We are stretching in ahavas yisrael together to create z’chusim for K’lal Yisrael in these urgent times.
Taking A Deeper Look - Chodesh Elul Lesson
Teshuva in our Interpersonal Relationships and Peace of Mind
The month of Elul brings a feeling of teshuva and the urge to start again. Waking to the sound of the shofar reminds us that even though we may be in a spiritual slumber and are hazy about our purpose, with the arrival of Elul comes the possibility for renewed focus and intent. Now is the time to pinpoint our goals for the year and structure a game plan to prove to HaShem that being written and sealed in the Sefer HaChaim (book of life) along with the changes we plan to implement is who we truly are. Many mistakenly believe that through correcting our relationship with HaShem we fulfill the requirements of the Yamim Noraim (Days of Awe). They forget that in order to acquire complete teshuva, we must be cognizant of the fact that HaShem forgives us for our mistakes with others not only through doing teshuva while standing before Him, but also by improving our middos through the interactions with others and apologizing when necessary.
Teshuva is not possible without real intent on perfecting our character. The perfecting of one’s middos can not be achieved without full, clear knowledge of the detailed halachos of mitzvos bain adam lachavayiro.
Knowledge of these halachos has an added advantage. When we learn the details of the mitzvos bain adam lachavayiro and keep them, we benefit from the dividends of our actions in this world and will still have the principal left in the World to Come. When we exercise personal discipline and learn to let our minds rule our emotions, we find ourselves enjoying a peaceful life, filled with calmness and joy, and untainted by anger and jealousy. Doubts and pangs of conscience do not plague us, since we know we are doing what is right in each situation. For example, when we meticulously observe the mitzvos of “Lo Sikom, Do not take revenge” and “Lo Sitor, Do not bear a grudge”, we know how and when we are permitted to keep a safe distance from another person. At the same time, we know what our obligations are in terms of continuing to cheerfully do chessed even for someone who aggravates us and hurts us time and again. By subjecting ourselves to the rule of halacha, we not only succeed in “swallowing our words” but we learn to restrain ourselves even from feeling unpleasant feelings toward others.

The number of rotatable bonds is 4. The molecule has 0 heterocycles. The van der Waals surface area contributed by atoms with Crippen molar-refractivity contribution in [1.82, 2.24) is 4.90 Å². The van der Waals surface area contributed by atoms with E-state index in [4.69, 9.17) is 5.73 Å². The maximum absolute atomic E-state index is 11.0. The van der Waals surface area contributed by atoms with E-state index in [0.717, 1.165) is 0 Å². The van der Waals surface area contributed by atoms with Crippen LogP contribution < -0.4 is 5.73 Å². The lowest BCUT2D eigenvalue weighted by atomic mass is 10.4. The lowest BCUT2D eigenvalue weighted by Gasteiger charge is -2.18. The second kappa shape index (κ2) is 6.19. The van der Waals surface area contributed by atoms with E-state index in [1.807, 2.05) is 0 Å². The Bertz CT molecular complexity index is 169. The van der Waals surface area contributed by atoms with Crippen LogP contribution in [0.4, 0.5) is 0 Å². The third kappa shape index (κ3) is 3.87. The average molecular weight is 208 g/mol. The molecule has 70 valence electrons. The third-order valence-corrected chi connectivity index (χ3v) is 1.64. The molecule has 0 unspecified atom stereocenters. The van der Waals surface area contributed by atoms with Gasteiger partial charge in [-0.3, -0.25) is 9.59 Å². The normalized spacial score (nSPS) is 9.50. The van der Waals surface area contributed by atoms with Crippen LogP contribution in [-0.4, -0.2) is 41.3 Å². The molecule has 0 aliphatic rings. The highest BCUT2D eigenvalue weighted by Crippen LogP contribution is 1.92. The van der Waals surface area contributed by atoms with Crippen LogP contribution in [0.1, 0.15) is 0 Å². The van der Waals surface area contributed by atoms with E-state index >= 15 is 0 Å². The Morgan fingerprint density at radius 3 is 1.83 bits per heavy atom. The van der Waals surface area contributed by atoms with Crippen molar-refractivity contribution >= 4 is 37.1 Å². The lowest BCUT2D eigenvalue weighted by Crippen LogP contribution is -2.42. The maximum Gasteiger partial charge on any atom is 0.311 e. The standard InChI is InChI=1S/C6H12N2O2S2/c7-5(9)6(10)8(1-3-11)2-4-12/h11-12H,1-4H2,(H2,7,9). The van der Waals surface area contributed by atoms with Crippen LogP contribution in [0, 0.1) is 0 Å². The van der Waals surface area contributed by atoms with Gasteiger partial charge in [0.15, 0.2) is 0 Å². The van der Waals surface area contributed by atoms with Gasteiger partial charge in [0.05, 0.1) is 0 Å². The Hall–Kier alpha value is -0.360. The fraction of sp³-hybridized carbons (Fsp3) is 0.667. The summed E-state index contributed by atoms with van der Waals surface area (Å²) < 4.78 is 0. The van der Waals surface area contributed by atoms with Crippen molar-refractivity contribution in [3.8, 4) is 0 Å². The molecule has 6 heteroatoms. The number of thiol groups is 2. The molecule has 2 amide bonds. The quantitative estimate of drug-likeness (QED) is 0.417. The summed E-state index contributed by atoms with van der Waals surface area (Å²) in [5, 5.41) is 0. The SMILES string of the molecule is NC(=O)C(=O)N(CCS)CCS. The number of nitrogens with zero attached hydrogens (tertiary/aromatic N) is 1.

Thus, not only is the general goal of bringing peace to the world accomplished through these mitzvos; the individual himself is transformed into one who is “strong, who subdues his personal inclination” who is a master of self-control.
The goal of peace accomplished through proper observance of mitzvos bain adam lachavayro is an invaluable objective in itself. HaShem holds peace to be so dear that He allows His Holy Name to be erased in the case of the sotah, the wife suspected of unfaithfulness, for the sake of making peace between man and his wife. Peace is so great that the entire Torah was given for the purpose of bringing peace to the world, as the passuk states (Mishlei 3:17), D’racheha darchei noam, v’chol n’seevoseha shalom -- “Its ways are ways of pleasantness and all of its pathways are peace.”
The purpose of the mitzvos bain adam lechavayro is to restore us to the recognition that we are “as one man, with one heart.” The sefarim hakedoshim write that HaShem is One and His Name is One, and therefore His Shechina can rest only in a place of unity. May we be zo’che to be among those who bring peace to HaShem’s world and restore the Shechina to its rightful dwelling place.